2. Benchmark against existing contracts with other payers to determine whether certain areas are under-reimbursed.
3. Analyze strengths, weaknesses, opportunities and threats related to payer fee schedules.
4. Compose a strong proposal letter, deliver it to the appropriate network manager and follow up with persistence.
5. Establish rapport with the payer representative and respond quickly to any proposals or requests for additional information.
Top four reasons ASC claims are denied (Will Israel, vice president of enterprise analytics solutions for The SSI Group)
1. Non-covered charges (Adjustment reason code 96)
2. Duplicate claim/payment (Adjustment reason code 18)
3. Medical necessity (Adjustment reason code 50)
4. Timely filing (Adjustment reason code 29)
Three key ASC coding and billing areas for staff to watch (Serbin Medical Billing)
1. Avoid billing Medicare for canceled procedures. Medicare can only be billed when the patient is at the ASC prior to receiving treatment. If the case is canceled when the patient is in the preoperative area, Medicare still can't be billed.
2. Don't knowingly bill Medicare for procedures more complex than the ones performed. A routine audit can root out any issues with upcoding.
3. Don't bill Medicare for services that aren't completed or create records that falsely indicate services were performed.
Five ways ASCs can streamline the preauthorization process (Tara Vail, COO of HSTpathways)
1. Confirm insurance benefits, eligibility and coverage right away.
2. Determine if the procedure needs preauthorization by checking payer contracts.
3. Record the authorized procedure and date, as well as how long the authorization is valid.
4. Request a retroactive authorization for additional services not included in the original authorization, if necessary.
5. Double check to ensure codes for treatment match the codes in the authorization before submitting the claim.
Four strategies to minimize wasted time, reduce claim denials (HSTpathways' Tara Vail)
1. Verify the patient's insurance eligibility, benefits and coverage upfront, and consider using low-cost automation tools that give real-time confirmation.
2. Note exactly which procedure codes were included in the prior authorization and document the time frame of the preauthorization.
3. Immediately identify any discrepancies between the services preauthorized and the ones included in the physician's operative report. If necessary, request a retroactive authorization for additional services rendered as soon as possible.
4. Before submitting a claim, double check that all codes detailing the billed treatment and procedures match the authorized codes.
Four steps to ensure accurate payment posting (Serbin Medical Billing)
1. Post monies to patient accounts the day they're received.
2. Collect official bank deposit slips with the date deposited, and itemize monies received on a bank deposit form, including the form of payment.
3. Put management in charge of making bank deposits.
4. Use lockbox deposits to eliminate direct money handling, making payment posting more secure.
Four tips for hiring the best revenue cycle staff (Serbin Medical Billing)
1. Determine the skills you need in a new team member. These can include certifications, ASC experience and surgical coding skills.
2. Post the job opening on healthcare job boards, such as those hosted by the Ambulatory Surgery Center Association and professional revenue cycle associations.
3. Create a coding test for applicants to take as part of their interview. This helps to ensure the applicant is qualified for the position.
4. Prepare your new hires for success by auditing their work. Share collections data with them and the entire team.
Four helpful benchmarking tips (Surgical Information Systems' Jho Outlaw)
1. Set realistic goals.
2. Use data to help staff pinpoint areas for improvement.
3. Don't assume a change will be effective.
4. Encourage staff involvement and generate excitement about improving key performance indicators.
Three strategies for navigating the complex billing process (Medical Healthcare Solutions' Stephen Brighton)
1. Send claims the same day charges are entered. Charges should be entered two to five days after the service is provided.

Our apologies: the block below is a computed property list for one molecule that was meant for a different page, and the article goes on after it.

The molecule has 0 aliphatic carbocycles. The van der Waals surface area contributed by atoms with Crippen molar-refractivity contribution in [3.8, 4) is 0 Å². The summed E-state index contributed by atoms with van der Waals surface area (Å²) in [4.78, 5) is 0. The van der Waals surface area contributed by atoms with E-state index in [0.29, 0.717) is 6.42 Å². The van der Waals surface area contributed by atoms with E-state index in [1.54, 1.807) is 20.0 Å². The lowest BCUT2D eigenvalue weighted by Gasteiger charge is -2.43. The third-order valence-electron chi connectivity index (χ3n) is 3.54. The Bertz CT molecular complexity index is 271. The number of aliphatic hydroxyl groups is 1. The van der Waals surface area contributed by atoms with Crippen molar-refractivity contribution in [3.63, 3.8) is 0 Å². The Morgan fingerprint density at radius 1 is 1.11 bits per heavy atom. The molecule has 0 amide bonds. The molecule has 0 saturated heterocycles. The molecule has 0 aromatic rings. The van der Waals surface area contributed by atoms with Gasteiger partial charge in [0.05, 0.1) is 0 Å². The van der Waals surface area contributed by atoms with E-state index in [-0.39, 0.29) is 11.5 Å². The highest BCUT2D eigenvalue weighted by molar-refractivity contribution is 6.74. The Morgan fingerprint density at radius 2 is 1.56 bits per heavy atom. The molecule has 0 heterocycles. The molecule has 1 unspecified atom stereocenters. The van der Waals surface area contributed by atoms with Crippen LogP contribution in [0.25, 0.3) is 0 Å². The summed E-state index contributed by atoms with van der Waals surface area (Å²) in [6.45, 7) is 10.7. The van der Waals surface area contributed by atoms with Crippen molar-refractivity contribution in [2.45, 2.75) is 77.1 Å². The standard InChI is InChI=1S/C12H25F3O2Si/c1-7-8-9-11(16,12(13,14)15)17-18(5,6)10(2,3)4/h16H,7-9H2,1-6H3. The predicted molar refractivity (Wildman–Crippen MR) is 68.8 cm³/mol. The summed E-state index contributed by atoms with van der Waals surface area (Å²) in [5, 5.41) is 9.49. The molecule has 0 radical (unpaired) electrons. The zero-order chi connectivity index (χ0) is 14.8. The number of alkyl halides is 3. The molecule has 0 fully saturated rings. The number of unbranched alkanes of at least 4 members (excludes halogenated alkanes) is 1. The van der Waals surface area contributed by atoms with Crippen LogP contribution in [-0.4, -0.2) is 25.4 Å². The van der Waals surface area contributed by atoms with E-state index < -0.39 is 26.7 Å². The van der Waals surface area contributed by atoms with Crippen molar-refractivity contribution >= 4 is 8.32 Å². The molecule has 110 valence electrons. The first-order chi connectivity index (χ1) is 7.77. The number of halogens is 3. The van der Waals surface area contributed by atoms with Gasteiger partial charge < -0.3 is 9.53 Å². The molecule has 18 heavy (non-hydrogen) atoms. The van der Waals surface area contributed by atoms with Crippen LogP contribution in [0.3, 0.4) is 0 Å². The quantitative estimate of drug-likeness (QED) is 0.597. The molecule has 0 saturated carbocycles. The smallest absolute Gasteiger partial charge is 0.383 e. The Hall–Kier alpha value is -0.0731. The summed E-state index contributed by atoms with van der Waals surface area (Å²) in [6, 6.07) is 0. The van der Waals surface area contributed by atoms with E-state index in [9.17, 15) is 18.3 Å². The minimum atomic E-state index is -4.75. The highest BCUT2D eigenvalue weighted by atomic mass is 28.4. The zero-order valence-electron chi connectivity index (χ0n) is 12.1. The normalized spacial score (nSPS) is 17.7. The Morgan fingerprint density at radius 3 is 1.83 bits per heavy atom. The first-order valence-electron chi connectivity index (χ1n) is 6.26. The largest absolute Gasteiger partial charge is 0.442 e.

2. Ensure every patient chart includes thorough details, with information on patient identification, insurance verification, insurance authorization, all medical records and any payment agreements.
3. Communicate with patients from the moment they arrive until their very last payment is made and help them understand their financial obligations every step of the way.
Three ways to file ASC claims in a timely fashion (Serbin Medical Billing)
1. Be familiar with managed care contracts' filing deadlines.
2. Be aware that claims may be delayed because of delays in receiving operating notes, short staffing situations and clearinghouses not being checked for accepted or rejected claims.
3. Remember that contracts with short filing deadlines can be revisited and renegotiated.
Five red flags health plans monitor in ASC claims (Optum Payment Integrity Facility Ideation Leader Robin Richards)
1. Increased patient volumes
2. Decreased patient volumes
3. Procedures performed outside an ASC's normal specialty
4. New providers billing for the first time
5. Claims for the same patient at several ASCs
Three billing challenges ASCs should address (TeleVox Solutions)
1. Pricing confusion. Ninety-four percent of Americans want healthcare providers to help them understand their medical bills, yet more than one-third of providers never discuss patient financial responsibility.
2. Forgetful patients. Thirty-six percent of patients report having trouble remembering to pay their bills on time.
3. Payment convenience. Mailing statements can cost as much as $10 per statement, whereas automated patient payment reminders cost mere pennies per notification.
Three ways ASCs can decrease denied claims (Regent RCM)
1. Don't wait. Address denied claims within a week of receiving notice.
2. Take time to investigate. Contact the payer and determine why the claim was denied, as well as how it can be fixed.
3. Note patterns. Errors such as misspelled names and missing information are common.
Three important nuances in payer-contract wording (Regent Surgical Health)
1. Contract terms. When contracts extend for more than one year, ASCs can negotiate a cost-of-living increase for subsequent years.
2. "Lesser of" language. Third-party administrators and preferred provider organizations often negotiate 65 percent of the bill charge, but the language says "lesser of" the amount charged.
3. The escape clause. The ability to get out of a contract is language to look out for. A 90- to 120-day cancellation clause is ideal for ASCs.
To have your coding, billing and collections tips featured on Becker's ASC Review, contact Angie Stewart: email@example.com.